Restorative kindness

Jesus’“Sermon on the Mount” raised the bar on human relations. Whenever He began a statement with, ”You’ve heard it said…”, there would follow a new, higher standard of behavior. The new performance expectations got to the core of inner motivations, and effectively revealed our own hidden agendas.  One instruction began, “You’ve heard it said, ‘Love your friends, and hate your enemies’.” Another started with, “You’ve heard it said, ‘An eye for an eye, and a tooth for a tooth’.” Then Jesus went on to explain new approaches with, “…but I say to you…”     The “Golden Rule” has found its place among many cultures in multiple forms, but Jesus took it past just doing to others like you want them to do to you. “Love your enemies and pray for them that persecute you.” Now that’s counter-intuitive! And, “If you are compelled to carry someone’s load a mile, offer to carry it two miles.” That’s counter-intuitive too! Bold steps beyond the “golden rule” principle. Jesus points out that God is kind to everyone, to both the good and the evil, so we should be too. He uses the illustration that God provides rain for good and evil alike. A good reminder.     Later Paul, in the Romans letter, developed this teaching further, concluding with the familiar statement, “Don’t be overcome by evil, but overcome evil with good”.(Romans 12:21)     Our agenda may be revenge in response to evil, our own “justice”,but God’s agenda is reconciliation. This is also well-represented in the Old Testament: 2 Samuel 14:14, “…Yet God does not take away life, but plans ways so that the banished one will not be cast out from him.”– His loving kindness towards each of us – totally undeserved, available to even those we may consider “enemies”.That’s reconciliation, not revenge.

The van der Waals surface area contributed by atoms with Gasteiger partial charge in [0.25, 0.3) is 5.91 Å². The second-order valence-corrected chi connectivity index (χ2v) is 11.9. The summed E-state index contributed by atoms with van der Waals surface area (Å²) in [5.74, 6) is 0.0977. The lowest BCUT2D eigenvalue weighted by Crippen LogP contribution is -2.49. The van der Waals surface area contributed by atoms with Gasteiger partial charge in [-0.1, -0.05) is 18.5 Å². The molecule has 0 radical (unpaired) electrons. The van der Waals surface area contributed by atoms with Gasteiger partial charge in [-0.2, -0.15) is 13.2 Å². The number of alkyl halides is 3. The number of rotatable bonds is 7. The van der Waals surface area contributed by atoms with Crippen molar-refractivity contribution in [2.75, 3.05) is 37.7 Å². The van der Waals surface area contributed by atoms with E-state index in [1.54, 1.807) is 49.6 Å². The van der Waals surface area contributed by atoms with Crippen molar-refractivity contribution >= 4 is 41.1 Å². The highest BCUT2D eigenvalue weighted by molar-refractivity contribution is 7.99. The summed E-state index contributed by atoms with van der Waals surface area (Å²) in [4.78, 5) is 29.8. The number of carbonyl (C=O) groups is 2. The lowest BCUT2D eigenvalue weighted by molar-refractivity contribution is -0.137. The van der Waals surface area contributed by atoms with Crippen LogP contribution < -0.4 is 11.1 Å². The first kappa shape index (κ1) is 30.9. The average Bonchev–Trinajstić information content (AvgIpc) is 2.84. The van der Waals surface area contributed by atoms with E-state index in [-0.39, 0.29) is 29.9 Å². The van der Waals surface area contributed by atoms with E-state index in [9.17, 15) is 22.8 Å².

social security header holland 07-23-2015

                      Focus on retirement planning – it is your future

When most people begin their career, retirement is the farthest thing from their mind. Instead, they focus on trying to purchase a home, start a family, or perhaps save money for travel. Retirement seems so far away for many younger people that they delay putting aside money. However, it is very important to save for the future — if you want to enjoy it.  An employer-sponsored retirement plan or 401(k) can be a useful way to set aside funds for retirement, especially if your employer offers matching funds on what you invest. If you do not work for an employer that offers this type of plan, there are many other plans designed to help you save for retirement.  From solo 401(k)s to traditional and Roth IRAs, there are programs designed to fit a multitude of budgets. The earlier you start to save, the more funds you will have ready for retirement.  In addition to traditional programs, the U.S. Department of the Treasury now offers a retirement savings option called myRA. There is no minimum to open the account, you can contribute what you can afford, and you can withdraw funds with ease. To learn more about myRA, visit www.myra.gov.  And, as always, there is Social Security, which is funded by taxes you pay while you work. To get estimates of future benefits and check your earnings record for accuracy, you can create a “my Social Security” account at www.socialsecurity.gov/myaccount.  Prepare for your future and start saving — and planning — today!